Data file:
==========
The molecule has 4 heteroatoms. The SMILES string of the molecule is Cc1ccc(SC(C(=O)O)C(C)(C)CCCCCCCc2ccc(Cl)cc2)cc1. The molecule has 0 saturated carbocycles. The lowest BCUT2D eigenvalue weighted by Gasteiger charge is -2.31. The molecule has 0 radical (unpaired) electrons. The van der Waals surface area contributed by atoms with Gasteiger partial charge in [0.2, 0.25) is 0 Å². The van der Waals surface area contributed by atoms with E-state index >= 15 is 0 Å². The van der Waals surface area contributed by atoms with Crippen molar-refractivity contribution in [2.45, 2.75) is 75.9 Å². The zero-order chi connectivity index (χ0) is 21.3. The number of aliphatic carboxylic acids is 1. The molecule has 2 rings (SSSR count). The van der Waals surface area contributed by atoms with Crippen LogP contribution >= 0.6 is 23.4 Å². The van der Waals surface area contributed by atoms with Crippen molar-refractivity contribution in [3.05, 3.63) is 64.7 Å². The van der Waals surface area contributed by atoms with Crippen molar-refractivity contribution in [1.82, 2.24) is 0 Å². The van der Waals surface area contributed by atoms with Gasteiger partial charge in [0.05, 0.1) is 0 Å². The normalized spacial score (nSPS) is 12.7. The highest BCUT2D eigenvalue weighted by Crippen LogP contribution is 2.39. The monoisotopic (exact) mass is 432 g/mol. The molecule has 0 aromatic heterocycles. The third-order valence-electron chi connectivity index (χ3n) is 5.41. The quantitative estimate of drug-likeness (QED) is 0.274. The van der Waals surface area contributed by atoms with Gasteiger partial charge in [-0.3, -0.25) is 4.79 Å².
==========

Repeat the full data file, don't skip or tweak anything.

The molecule has 4 heteroatoms. The SMILES string of the molecule is Cc1ccc(SC(C(=O)O)C(C)(C)CCCCCCCc2ccc(Cl)cc2)cc1. The molecule has 0 saturated carbocycles. The lowest BCUT2D eigenvalue weighted by Gasteiger charge is -2.31. The molecule has 0 radical (unpaired) electrons. The van der Waals surface area contributed by atoms with Gasteiger partial charge in [0.2, 0.25) is 0 Å². The van der Waals surface area contributed by atoms with E-state index >= 15 is 0 Å². The van der Waals surface area contributed by atoms with Crippen molar-refractivity contribution in [2.45, 2.75) is 75.9 Å². The zero-order chi connectivity index (χ0) is 21.3. The number of aliphatic carboxylic acids is 1. The molecule has 2 rings (SSSR count). The van der Waals surface area contributed by atoms with Crippen LogP contribution >= 0.6 is 23.4 Å². The van der Waals surface area contributed by atoms with Crippen molar-refractivity contribution in [3.05, 3.63) is 64.7 Å². The van der Waals surface area contributed by atoms with Crippen molar-refractivity contribution in [1.82, 2.24) is 0 Å². The van der Waals surface area contributed by atoms with Gasteiger partial charge in [0.05, 0.1) is 0 Å². The normalized spacial score (nSPS) is 12.7. The highest BCUT2D eigenvalue weighted by Crippen LogP contribution is 2.39. The monoisotopic (exact) mass is 432 g/mol. The molecule has 0 aromatic heterocycles. The third-order valence-electron chi connectivity index (χ3n) is 5.41. The quantitative estimate of drug-likeness (QED) is 0.274. The van der Waals surface area contributed by atoms with Gasteiger partial charge in [-0.3, -0.25) is 4.79 Å².